Ahead of the release of her Netflix film The Girl On The Train, a remake of the 2016 thriller of the same name, actress Parineeti Chopra talks about surviving Bollywood for a decade and what she’d change if she could do it all over again:
Sneha Menon Desai: If there’s a chapter on surviving Bollywood, now that you’re at the decade mark, what would your chapter be about?
Parineeti Chopra: My chapter would be: How To Make Mistakes Publicly And Learn From Them. In my case, that’s exactly what happened. I didn’t have the luxury of prepping to be an actor before I did my first film. There are so many people who come ready, they know exactly how to get meetings, they know how to look, they know who their stylists are, they know who they want to work with, which magazine cover they want to be with. And that’s amazing. That’s the luxury they have because they’ve grown up in this world. I didn’t have that and I became a public person overnight. I was learning everything in front of everybody so there was that global scrutiny of: Look at how she does this, look at how she talks, look at how she walks, how she dresses. It made me so strong as a person. I grew up so fast in the industry because I had those eyes on me and I had people giving me feedback. But if I were to go back in time and change anything, I would take a year off and get a crash course on how to be an actor and how to be a little more prepared. Imagine if I were to debut today, with everything that I’ve learned all these years, I think I would make fewer mistakes.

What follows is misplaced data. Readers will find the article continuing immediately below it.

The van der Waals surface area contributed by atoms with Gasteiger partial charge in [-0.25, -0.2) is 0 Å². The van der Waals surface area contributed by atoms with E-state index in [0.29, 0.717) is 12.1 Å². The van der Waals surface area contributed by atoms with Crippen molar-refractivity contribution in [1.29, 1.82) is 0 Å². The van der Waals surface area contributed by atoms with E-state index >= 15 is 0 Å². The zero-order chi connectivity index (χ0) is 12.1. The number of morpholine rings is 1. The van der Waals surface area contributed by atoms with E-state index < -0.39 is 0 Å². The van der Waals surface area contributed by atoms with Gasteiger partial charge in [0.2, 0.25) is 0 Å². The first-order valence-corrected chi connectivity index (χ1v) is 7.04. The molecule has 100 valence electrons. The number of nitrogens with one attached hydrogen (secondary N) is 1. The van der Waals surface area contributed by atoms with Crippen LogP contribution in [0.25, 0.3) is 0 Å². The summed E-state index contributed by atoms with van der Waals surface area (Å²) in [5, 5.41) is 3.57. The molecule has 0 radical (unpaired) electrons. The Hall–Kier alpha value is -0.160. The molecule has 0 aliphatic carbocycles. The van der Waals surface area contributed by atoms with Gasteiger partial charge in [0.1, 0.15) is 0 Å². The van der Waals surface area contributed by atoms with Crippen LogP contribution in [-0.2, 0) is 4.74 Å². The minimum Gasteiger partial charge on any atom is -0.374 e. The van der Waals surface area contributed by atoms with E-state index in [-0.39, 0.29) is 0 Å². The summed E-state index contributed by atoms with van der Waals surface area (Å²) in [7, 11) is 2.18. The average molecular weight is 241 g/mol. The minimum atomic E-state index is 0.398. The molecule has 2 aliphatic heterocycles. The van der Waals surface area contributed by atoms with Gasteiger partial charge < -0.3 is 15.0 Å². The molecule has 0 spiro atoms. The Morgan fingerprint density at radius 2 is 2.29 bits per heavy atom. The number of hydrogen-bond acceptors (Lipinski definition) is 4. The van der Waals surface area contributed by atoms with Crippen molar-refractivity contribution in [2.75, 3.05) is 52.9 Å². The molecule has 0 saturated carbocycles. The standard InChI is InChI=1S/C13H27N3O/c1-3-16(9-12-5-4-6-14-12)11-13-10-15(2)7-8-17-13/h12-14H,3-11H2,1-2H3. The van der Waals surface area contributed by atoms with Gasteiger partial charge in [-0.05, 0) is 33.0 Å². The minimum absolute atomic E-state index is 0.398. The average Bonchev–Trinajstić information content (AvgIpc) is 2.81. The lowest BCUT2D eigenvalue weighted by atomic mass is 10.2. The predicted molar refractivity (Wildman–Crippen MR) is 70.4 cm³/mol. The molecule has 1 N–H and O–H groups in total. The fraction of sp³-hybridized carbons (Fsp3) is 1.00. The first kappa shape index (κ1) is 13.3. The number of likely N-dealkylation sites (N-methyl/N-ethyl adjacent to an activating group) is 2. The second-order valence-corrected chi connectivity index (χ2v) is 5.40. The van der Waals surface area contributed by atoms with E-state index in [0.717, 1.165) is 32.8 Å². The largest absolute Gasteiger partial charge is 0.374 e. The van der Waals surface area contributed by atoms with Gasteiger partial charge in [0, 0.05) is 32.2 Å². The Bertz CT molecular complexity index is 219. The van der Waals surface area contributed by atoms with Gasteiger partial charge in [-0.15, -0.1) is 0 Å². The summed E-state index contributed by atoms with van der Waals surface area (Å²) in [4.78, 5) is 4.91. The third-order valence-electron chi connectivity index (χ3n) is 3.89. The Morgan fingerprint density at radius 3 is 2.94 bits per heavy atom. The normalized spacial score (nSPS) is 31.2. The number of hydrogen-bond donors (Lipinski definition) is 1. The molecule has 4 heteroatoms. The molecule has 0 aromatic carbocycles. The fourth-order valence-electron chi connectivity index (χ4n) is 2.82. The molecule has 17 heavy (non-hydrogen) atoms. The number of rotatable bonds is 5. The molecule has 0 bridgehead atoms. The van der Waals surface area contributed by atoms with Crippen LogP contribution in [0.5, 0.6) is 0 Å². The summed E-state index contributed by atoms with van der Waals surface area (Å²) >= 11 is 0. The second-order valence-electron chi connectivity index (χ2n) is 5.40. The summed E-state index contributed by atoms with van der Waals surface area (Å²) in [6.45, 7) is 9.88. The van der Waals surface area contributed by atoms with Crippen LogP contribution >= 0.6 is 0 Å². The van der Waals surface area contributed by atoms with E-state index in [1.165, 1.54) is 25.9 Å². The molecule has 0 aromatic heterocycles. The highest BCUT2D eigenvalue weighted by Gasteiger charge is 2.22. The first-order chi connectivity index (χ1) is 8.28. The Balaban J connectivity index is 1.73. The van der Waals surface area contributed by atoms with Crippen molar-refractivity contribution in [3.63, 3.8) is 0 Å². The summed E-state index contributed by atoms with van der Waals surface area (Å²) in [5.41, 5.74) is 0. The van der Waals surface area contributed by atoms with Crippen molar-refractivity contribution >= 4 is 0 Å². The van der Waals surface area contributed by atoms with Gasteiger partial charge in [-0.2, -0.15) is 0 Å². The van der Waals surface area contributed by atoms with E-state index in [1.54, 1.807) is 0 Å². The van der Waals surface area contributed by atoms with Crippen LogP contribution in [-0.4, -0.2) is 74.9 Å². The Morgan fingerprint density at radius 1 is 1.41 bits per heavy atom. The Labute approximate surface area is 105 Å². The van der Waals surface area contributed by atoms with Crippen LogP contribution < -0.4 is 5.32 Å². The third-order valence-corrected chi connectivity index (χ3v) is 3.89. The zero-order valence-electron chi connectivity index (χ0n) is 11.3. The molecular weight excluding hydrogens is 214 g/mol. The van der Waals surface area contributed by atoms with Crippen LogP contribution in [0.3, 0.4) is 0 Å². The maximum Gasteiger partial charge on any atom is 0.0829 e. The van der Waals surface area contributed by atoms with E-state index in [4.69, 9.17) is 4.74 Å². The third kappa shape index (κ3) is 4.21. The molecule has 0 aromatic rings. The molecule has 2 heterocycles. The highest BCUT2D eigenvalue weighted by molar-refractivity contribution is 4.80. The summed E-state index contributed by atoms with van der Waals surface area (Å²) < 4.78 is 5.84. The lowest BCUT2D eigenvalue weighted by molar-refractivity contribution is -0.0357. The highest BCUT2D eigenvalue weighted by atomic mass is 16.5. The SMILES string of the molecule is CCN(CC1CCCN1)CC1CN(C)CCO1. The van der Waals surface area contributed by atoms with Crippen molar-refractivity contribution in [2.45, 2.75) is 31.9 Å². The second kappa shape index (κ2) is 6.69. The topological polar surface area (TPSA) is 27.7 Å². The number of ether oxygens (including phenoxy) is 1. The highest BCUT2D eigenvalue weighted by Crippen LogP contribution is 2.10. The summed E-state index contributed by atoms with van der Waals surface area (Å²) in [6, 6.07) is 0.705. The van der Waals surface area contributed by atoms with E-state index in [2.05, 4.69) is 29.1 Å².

SMD: I remember you telling Anupama Chopra in an interview that there was so much scrutiny around you, that when you walked out of your friend’s apartment at 3 am wearing chappals, there would be paps circling you. Does Parineeti 2.0 give a shit about that now?
PC: It’s a yes and no answer. I don’t give a shit in the sense that I’m more comfortable in my skin now. Having said that, I really care about looking good. I really care about having good pictures and I really care about making my fans happy. I had a carefree attitude that I definitely want to let go of because the audiences do expect a lot from of actors and that is their privilege. If you’re in a good enough position for them to expect things from you and they want you to look good and want you to do good films, they care and they’re involved in your life and I have to reciprocate that. It has to be a two-way relationship. So if you’re calling me 2.0, then that version will be more responsible. I will put more work into everything I do now.